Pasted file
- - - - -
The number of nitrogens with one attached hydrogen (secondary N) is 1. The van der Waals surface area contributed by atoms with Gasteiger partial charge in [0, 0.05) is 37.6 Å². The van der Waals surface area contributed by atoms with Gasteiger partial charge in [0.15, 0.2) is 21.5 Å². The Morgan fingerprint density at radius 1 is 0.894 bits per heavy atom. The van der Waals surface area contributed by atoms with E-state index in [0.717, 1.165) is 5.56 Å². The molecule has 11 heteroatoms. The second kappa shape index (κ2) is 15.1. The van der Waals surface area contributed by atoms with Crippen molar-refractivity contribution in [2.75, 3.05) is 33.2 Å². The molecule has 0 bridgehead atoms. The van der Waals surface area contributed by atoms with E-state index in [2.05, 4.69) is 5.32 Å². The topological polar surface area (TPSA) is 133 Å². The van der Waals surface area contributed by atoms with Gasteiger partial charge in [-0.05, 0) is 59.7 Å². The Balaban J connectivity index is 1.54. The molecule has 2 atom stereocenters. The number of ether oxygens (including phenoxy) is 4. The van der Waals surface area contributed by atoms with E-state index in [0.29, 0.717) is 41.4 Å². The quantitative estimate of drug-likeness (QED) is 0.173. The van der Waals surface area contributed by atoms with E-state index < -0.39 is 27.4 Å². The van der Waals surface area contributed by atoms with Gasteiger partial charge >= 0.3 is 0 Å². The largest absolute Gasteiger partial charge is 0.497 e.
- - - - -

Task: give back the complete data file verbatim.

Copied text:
The number of nitrogens with one attached hydrogen (secondary N) is 1. The van der Waals surface area contributed by atoms with Gasteiger partial charge in [0, 0.05) is 37.6 Å². The van der Waals surface area contributed by atoms with Gasteiger partial charge in [0.15, 0.2) is 21.5 Å². The Morgan fingerprint density at radius 1 is 0.894 bits per heavy atom. The van der Waals surface area contributed by atoms with E-state index in [0.717, 1.165) is 5.56 Å². The molecule has 11 heteroatoms. The second kappa shape index (κ2) is 15.1. The van der Waals surface area contributed by atoms with Crippen molar-refractivity contribution in [2.75, 3.05) is 33.2 Å². The molecule has 0 bridgehead atoms. The van der Waals surface area contributed by atoms with E-state index in [2.05, 4.69) is 5.32 Å². The topological polar surface area (TPSA) is 133 Å². The van der Waals surface area contributed by atoms with Gasteiger partial charge in [-0.05, 0) is 59.7 Å². The Balaban J connectivity index is 1.54. The molecule has 2 atom stereocenters. The number of ether oxygens (including phenoxy) is 4. The van der Waals surface area contributed by atoms with E-state index in [0.29, 0.717) is 41.4 Å². The quantitative estimate of drug-likeness (QED) is 0.173. The van der Waals surface area contributed by atoms with E-state index < -0.39 is 27.4 Å². The van der Waals surface area contributed by atoms with Gasteiger partial charge >= 0.3 is 0 Å². The largest absolute Gasteiger partial charge is 0.497 e.